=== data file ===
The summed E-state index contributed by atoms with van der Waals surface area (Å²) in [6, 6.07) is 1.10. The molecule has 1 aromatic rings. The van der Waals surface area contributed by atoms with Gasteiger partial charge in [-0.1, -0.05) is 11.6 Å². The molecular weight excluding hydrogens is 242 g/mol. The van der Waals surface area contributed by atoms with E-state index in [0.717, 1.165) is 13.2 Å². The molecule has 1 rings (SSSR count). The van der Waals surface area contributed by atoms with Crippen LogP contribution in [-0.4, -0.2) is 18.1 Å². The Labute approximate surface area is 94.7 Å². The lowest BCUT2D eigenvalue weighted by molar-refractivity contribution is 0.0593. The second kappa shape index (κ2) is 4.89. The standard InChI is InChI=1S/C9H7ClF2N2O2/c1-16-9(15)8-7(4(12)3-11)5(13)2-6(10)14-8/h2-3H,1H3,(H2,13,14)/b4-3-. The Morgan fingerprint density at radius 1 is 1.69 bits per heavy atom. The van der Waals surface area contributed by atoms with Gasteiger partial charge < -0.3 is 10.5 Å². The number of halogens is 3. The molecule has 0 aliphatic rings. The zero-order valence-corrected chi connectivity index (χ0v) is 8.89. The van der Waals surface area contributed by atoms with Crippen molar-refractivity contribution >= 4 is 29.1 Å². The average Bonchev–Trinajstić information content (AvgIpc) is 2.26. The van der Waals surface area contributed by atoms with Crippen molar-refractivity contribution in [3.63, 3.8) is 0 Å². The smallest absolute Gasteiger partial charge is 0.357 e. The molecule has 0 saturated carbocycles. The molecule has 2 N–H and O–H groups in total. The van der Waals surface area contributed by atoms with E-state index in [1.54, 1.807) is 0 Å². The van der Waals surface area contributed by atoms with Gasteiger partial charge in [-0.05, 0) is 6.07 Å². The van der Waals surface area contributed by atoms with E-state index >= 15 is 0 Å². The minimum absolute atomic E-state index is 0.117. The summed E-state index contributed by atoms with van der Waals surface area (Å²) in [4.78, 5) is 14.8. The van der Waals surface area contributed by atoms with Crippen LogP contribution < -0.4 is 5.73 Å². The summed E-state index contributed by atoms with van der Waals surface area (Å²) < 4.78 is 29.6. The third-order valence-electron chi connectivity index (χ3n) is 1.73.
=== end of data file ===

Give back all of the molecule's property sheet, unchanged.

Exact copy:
The summed E-state index contributed by atoms with van der Waals surface area (Å²) in [6, 6.07) is 1.10. The molecule has 1 aromatic rings. The van der Waals surface area contributed by atoms with Gasteiger partial charge in [-0.1, -0.05) is 11.6 Å². The molecular weight excluding hydrogens is 242 g/mol. The van der Waals surface area contributed by atoms with E-state index in [0.717, 1.165) is 13.2 Å². The molecule has 1 rings (SSSR count). The van der Waals surface area contributed by atoms with Crippen LogP contribution in [-0.4, -0.2) is 18.1 Å². The Labute approximate surface area is 94.7 Å². The lowest BCUT2D eigenvalue weighted by molar-refractivity contribution is 0.0593. The second kappa shape index (κ2) is 4.89. The standard InChI is InChI=1S/C9H7ClF2N2O2/c1-16-9(15)8-7(4(12)3-11)5(13)2-6(10)14-8/h2-3H,1H3,(H2,13,14)/b4-3-. The Morgan fingerprint density at radius 1 is 1.69 bits per heavy atom. The van der Waals surface area contributed by atoms with Gasteiger partial charge < -0.3 is 10.5 Å². The number of halogens is 3. The molecule has 0 aliphatic rings. The zero-order valence-corrected chi connectivity index (χ0v) is 8.89. The van der Waals surface area contributed by atoms with Crippen molar-refractivity contribution >= 4 is 29.1 Å². The average Bonchev–Trinajstić information content (AvgIpc) is 2.26. The van der Waals surface area contributed by atoms with Crippen molar-refractivity contribution in [3.63, 3.8) is 0 Å². The smallest absolute Gasteiger partial charge is 0.357 e. The molecule has 0 saturated carbocycles. The molecule has 2 N–H and O–H groups in total. The van der Waals surface area contributed by atoms with E-state index in [1.54, 1.807) is 0 Å². The van der Waals surface area contributed by atoms with Gasteiger partial charge in [-0.05, 0) is 6.07 Å². The van der Waals surface area contributed by atoms with E-state index >= 15 is 0 Å². The minimum absolute atomic E-state index is 0.117. The summed E-state index contributed by atoms with van der Waals surface area (Å²) in [4.78, 5) is 14.8. The van der Waals surface area contributed by atoms with Crippen LogP contribution < -0.4 is 5.73 Å². The summed E-state index contributed by atoms with van der Waals surface area (Å²) < 4.78 is 29.6. The third-order valence-electron chi connectivity index (χ3n) is 1.73.